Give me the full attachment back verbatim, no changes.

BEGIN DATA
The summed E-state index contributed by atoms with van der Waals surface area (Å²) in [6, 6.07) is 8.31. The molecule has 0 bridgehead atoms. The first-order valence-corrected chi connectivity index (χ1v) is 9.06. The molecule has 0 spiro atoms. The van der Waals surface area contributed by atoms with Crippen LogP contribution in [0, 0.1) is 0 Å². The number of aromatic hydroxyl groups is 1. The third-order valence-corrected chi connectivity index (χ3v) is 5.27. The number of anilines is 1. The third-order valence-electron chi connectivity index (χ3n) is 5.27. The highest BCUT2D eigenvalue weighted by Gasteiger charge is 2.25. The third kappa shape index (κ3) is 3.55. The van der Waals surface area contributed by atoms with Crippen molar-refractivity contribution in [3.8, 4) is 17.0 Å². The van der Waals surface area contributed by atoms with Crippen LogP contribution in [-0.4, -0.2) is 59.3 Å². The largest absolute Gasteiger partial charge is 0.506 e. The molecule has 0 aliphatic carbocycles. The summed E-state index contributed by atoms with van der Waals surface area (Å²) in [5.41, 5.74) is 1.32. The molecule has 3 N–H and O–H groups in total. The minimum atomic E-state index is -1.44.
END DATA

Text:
The summed E-state index contributed by atoms with van der Waals surface area (Å²) in [6, 6.07) is 8.31. The molecule has 0 bridgehead atoms. The first-order valence-corrected chi connectivity index (χ1v) is 9.06. The molecule has 0 spiro atoms. The van der Waals surface area contributed by atoms with Crippen LogP contribution in [0, 0.1) is 0 Å². The number of aromatic hydroxyl groups is 1. The third-order valence-corrected chi connectivity index (χ3v) is 5.27. The number of anilines is 1. The third-order valence-electron chi connectivity index (χ3n) is 5.27. The highest BCUT2D eigenvalue weighted by Gasteiger charge is 2.25. The third kappa shape index (κ3) is 3.55. The van der Waals surface area contributed by atoms with Crippen molar-refractivity contribution in [3.8, 4) is 17.0 Å². The van der Waals surface area contributed by atoms with Crippen LogP contribution in [-0.4, -0.2) is 59.3 Å². The largest absolute Gasteiger partial charge is 0.506 e. The molecule has 0 aliphatic carbocycles. The summed E-state index contributed by atoms with van der Waals surface area (Å²) in [5.41, 5.74) is 1.32. The molecule has 3 N–H and O–H groups in total. The minimum atomic E-state index is -1.44.